I am all but certain that the student dozing over Reason in History is moi (Fall 2020, page 51). The year would probably be 1955; the location, the Phi Alpha Psi house, of which I was then a resident member.
That conclusion rests on this evidence:
I have seen the pic before, though not for decades, and I recognized it then as yours truly. Not sure who took it or why, probably a Puckish brother out to demonstrate that I was less than a diligent reader of assignments.
The chair, from what can be seen of it, looks very much like the one I enjoyed sitting in, a real leather piece with big, “rolled” arms located in a sort of drawing room just off the Phi Psi entrance hall.
The subject is wearing chinos and a sweatshirt, which was for me all but a dress code in those years (inexpensive, durable, easy to wash).
The subject’s haircut, I am now appalled to see, is a military-style buzz cut that I favored for, again, purposes of economy.
If a prize is offered for IDing the photo, I would like a faithful copy of the leather chair, shipping paid.
Roger M. Williams ’56
I do recognize some of the faces in the “Fayerweather Friends” photo (Spring 2020, page 77), including Rob Widener ’79, though I don’t see my own. Most notable is the student with his back to the camera wearing the shirt inscribed IMIGRANTS. The Imigrants were an intramural softball team (hence the apparent misspelling “IM”) I played for, usually pitching or in the outfield. The name was the brainchild of my friend and teammate Vincent Internicola (1952–1979), class of 1978.
Vinnie came from a classically Brooklyn-based Italian-American family. At his funeral, his parents greeted me as if I were a long-lost cousin, insisting he talked about me “all the time.” Vinnie seldom spoke of his family or of Brooklyn. Though the literary sort one found many examples of at the College, he saw himself and his circle as outsiders at Amherst, and “Imigrants” was an ironic reference to that, as well as to his own family heritage.
I doubt Vinnie has been mentioned often in Amherst magazine over the years, so it’s nice to see this little indirect tribute.
Roy Oser ’79
West Orange, N.J.
I saw in Amherst magazine that there is a picture of Henrik Ibsen’s The Wild Duck from 1963 (Fall 2020, page 61). I am not in the play, nor did I watch it (I am a freshman at Amherst right now!) but my grandfather Peter Brett Prentiss ’63 is the man kneeling on the far left!
Malia Chun ’24
Palo Alto, Calif.
On page 59 of the Summer 2020 Amherst you published a photo from the 1955 Olio that you assumed showed the College’s switchboard and the woman who ran it.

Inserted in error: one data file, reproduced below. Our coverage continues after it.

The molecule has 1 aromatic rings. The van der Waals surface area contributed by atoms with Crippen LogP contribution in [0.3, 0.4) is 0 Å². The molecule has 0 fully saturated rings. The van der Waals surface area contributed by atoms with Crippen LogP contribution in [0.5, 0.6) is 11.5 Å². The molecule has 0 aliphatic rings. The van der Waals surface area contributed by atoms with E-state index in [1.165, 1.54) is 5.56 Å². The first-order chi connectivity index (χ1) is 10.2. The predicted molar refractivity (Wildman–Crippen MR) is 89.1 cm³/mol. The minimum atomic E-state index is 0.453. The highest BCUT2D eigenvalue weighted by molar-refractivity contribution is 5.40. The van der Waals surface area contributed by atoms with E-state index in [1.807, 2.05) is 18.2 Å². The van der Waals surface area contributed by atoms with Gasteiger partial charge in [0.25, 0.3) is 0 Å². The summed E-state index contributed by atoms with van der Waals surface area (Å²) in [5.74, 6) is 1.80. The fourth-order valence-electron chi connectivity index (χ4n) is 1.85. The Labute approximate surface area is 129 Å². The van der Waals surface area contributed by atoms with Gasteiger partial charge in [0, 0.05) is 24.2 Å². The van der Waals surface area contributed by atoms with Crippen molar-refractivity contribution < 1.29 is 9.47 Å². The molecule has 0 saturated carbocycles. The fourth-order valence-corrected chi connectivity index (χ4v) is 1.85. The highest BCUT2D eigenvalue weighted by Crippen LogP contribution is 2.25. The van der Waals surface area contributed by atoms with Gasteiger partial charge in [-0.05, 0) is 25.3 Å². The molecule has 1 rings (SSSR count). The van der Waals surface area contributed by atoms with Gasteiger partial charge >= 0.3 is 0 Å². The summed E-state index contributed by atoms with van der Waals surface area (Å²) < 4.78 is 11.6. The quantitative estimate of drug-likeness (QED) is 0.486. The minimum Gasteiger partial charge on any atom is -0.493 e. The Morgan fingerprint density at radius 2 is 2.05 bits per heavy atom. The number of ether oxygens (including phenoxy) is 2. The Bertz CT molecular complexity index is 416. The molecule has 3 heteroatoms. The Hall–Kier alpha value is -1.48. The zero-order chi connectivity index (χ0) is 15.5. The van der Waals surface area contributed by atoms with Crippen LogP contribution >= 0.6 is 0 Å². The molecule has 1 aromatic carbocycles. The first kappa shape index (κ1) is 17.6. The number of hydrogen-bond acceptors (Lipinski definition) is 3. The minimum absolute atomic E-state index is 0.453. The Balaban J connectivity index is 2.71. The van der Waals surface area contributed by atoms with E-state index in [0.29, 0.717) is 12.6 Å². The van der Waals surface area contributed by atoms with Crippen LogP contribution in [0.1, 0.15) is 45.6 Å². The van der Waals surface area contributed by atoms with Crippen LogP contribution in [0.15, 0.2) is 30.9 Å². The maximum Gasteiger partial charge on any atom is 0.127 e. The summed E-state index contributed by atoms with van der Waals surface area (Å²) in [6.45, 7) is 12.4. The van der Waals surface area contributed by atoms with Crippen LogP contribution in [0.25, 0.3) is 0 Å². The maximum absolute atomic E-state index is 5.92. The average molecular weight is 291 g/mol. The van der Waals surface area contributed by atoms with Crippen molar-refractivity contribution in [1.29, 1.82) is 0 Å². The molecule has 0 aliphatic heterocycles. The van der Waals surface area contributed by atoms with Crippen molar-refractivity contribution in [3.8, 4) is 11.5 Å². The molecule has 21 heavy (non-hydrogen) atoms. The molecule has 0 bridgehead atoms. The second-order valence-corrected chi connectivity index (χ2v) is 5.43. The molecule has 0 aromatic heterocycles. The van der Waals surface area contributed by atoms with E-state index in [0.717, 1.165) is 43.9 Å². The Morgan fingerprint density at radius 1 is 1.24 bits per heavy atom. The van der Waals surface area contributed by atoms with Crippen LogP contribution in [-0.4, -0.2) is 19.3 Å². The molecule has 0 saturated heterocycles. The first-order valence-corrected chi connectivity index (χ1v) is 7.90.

You were right. That’s Maude Miner, the College’s very longtime operator. All calls went through her, and she came to know more about Amherst faculty, administration and staff, and their whereabouts, than anyone else. Students, too. She seemed to know all of us, and we knew her.
Maude was mentioned in the obituary of Dick Flynn ’55 in 2007. He had worked for her as a student 55 years earlier, and he gave her some credit for pointing him toward a career in telecommunications.
She had to be fast in her work, and she was. Often, she was too fast. We joked that people calling the College might think they had reached “Erst College,” because she sometimes answered before her switchboard plugs were completely in place. When that happened, the first syllable in the College’s name went unheard by the callers.
Maude lived in the small red house that stands at the corner of Woodside Avenue and Northampton Road, across from Newport House. The College acquired it around 1989, and it’s listed in the town records as the “Maude Minor (sic) House.”
Ken Rosenthal ’60
The retraction appearing in the letters section of Amherst magazine (Fall 2020) is the most intellectually dishonest thing I have ever seen in these pages. This is not about whether Short Takes is a worthwhile addition to the magazine. It is about surrendering to political correctness and makes me ashamed to be associated with Amherst College. The censored book could have provided an opportunity for a healthy discussion about the issues raised by the scholar. I took the time to read the book in question. I disagree with many of its assertions, but censoring it is what one might expect in a totalitarian society, not in what purports to be an educational institution.
Phil Steele ’66
West Hartford, Conn.
I have always enjoyed reading about books by Amherst authors in the magazine. But the Fall 2020 issue suggests we have entered a truly Orwellian world. In the “Retraction” we are told that one of the books listed in a previous Short Takes was condemned as racist. We are not told what book or why. We are also told that the offending mention of this book that cannot be named has been scrubbed from the website. Have you ordered alumni who kept a hard copy of the issue in question to cut out the mention as well? In Stalin’s day, that was the drill when someone was purged from the Great Soviet Encyclopedia.
Andrew Nagorski ’69
St. Augustine, Fla.